All data collected, processed and stored is done so utilising AES-256 encryption in-transit and at-rest in the country of participant signup. The transfer of data is via network only Transfer Layer Security (TLS) 1.2 only. This includes the transmission of data from DDM services to its hosts (Microsoft Azure). Remote access to infrastructure holding data is monitored on a daily basis.
DDM has a clinical risk measurement, evaluation and management process overseen by the Clinical Safety Officer. The risk/hazard assessment process follows DDM’s standard Clinical Risk Management System approach. Risks may also be identified in other ways during the development and use of the Gro Health such as discovery during design of a solution by supplier or NHS Organisation; participant engagement; feedback; in-app message; testing of amended functionality; ad-hoc testing of live service functionality; reporting of an incident or problem within the live service; and identification by a member of staff within the supplier or NHS Organisation. A full Hazard Log is maintained and updated by the Clinical Safety Team.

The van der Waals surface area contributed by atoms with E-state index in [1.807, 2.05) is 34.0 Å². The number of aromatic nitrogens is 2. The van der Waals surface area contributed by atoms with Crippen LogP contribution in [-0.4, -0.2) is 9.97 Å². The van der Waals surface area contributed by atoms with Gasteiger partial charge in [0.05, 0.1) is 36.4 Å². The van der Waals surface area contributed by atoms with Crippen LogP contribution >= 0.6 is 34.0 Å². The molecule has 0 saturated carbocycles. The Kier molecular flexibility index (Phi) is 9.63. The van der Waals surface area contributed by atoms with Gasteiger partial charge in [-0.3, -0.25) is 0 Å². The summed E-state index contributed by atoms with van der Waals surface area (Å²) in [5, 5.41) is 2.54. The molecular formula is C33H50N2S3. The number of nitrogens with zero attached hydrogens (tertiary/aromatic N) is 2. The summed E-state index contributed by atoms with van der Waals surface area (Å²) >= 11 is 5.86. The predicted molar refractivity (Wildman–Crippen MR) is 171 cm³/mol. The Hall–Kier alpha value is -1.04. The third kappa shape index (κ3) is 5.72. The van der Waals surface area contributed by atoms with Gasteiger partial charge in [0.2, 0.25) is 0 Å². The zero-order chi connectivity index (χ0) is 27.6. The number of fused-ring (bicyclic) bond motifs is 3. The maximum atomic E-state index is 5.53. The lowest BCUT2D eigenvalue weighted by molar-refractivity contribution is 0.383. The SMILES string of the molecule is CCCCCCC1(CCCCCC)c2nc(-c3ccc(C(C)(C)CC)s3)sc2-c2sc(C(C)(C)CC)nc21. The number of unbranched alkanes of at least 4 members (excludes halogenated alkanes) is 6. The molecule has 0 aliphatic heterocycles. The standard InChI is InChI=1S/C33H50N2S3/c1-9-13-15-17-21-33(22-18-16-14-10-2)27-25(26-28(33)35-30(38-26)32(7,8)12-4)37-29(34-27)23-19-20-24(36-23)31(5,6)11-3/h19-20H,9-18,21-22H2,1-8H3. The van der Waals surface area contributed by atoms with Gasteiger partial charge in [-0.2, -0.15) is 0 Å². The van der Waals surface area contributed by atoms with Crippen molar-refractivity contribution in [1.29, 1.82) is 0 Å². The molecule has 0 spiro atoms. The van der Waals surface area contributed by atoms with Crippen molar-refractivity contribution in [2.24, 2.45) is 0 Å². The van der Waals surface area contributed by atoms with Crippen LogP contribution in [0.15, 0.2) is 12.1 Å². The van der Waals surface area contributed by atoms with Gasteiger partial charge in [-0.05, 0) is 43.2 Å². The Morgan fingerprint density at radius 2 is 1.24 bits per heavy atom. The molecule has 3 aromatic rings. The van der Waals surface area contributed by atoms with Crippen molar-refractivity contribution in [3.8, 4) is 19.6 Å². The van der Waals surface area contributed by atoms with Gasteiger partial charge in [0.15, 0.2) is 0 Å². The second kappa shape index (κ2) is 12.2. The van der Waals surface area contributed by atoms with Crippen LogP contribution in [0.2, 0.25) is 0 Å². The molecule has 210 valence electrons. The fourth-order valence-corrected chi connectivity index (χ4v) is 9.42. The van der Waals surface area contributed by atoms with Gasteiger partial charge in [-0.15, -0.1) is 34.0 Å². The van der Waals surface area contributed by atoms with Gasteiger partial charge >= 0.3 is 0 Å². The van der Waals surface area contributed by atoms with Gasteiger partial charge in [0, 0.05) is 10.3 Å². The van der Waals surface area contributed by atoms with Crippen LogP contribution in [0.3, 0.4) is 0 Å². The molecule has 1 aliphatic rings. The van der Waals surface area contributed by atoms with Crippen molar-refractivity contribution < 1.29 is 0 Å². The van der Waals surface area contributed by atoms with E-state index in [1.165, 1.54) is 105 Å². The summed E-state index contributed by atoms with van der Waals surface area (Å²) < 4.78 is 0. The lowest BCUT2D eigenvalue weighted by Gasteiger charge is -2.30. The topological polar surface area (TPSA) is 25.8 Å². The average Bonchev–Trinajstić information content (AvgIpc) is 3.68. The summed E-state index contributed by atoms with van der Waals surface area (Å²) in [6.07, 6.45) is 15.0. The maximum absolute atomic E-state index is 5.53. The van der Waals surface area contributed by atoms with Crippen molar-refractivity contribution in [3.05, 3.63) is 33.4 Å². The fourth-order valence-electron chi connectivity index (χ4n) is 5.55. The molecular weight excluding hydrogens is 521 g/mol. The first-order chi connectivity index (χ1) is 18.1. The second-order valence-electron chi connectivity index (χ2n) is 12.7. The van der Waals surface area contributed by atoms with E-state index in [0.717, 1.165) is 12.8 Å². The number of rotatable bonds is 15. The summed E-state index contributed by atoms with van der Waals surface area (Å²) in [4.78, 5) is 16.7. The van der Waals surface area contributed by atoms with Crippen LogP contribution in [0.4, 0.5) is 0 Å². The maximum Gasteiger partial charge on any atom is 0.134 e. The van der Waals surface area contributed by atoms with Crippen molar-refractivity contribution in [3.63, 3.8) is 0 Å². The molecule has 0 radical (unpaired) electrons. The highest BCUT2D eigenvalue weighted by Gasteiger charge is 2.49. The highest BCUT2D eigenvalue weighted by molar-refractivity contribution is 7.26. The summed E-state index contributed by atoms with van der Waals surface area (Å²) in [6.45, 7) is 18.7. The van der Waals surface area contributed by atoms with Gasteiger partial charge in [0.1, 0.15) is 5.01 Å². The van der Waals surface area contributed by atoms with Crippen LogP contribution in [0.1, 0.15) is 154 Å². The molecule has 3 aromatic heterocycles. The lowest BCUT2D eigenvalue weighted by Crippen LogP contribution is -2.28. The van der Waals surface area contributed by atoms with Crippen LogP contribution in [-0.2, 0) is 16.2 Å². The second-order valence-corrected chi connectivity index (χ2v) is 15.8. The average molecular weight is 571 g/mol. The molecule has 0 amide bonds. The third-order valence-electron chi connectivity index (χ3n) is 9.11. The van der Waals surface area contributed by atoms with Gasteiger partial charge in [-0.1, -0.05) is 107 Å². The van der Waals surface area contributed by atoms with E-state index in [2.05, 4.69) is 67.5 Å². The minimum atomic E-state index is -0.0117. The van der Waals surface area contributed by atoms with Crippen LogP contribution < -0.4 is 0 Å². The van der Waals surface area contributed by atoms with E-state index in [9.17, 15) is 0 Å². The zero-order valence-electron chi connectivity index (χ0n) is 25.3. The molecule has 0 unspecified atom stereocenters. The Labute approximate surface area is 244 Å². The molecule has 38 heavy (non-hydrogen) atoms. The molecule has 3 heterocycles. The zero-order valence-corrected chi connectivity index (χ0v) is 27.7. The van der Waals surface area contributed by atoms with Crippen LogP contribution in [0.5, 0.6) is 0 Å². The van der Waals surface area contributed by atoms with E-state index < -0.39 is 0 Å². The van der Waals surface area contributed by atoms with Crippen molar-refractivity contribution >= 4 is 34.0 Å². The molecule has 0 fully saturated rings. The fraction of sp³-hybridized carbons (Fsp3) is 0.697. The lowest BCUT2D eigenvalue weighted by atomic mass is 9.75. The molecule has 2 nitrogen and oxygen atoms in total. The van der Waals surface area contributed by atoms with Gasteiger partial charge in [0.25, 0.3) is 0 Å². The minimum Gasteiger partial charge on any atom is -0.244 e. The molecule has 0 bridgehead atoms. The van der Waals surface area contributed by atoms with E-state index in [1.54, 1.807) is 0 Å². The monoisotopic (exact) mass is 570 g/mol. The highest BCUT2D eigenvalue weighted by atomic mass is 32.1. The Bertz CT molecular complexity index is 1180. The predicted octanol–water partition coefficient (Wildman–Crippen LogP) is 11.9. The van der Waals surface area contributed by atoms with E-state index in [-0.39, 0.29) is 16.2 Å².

For each identified hazard, the following information will be defined and recorded as: hazard number; name and description; potential clinical impact, possible causes and existing controls – these are identified existing controls or measures that are currently in place and will remain in place post-implementation that provide mitigation again the hazard, i.e. will be used as part of the initial Hazard Risk Assessment. Each Hazard is reviewed by the Clinical Safety Team and appropriate stakeholders to estimate and evaluate clinical risk and controls, and record the outcome. For each identified hazard, estimation is made of the clinical risk. The estimation process follows that established by the safety processes defined in SCCI 0129. All and any apps and/or products belonging to third parties that are included within a release must be assessed thoroughly.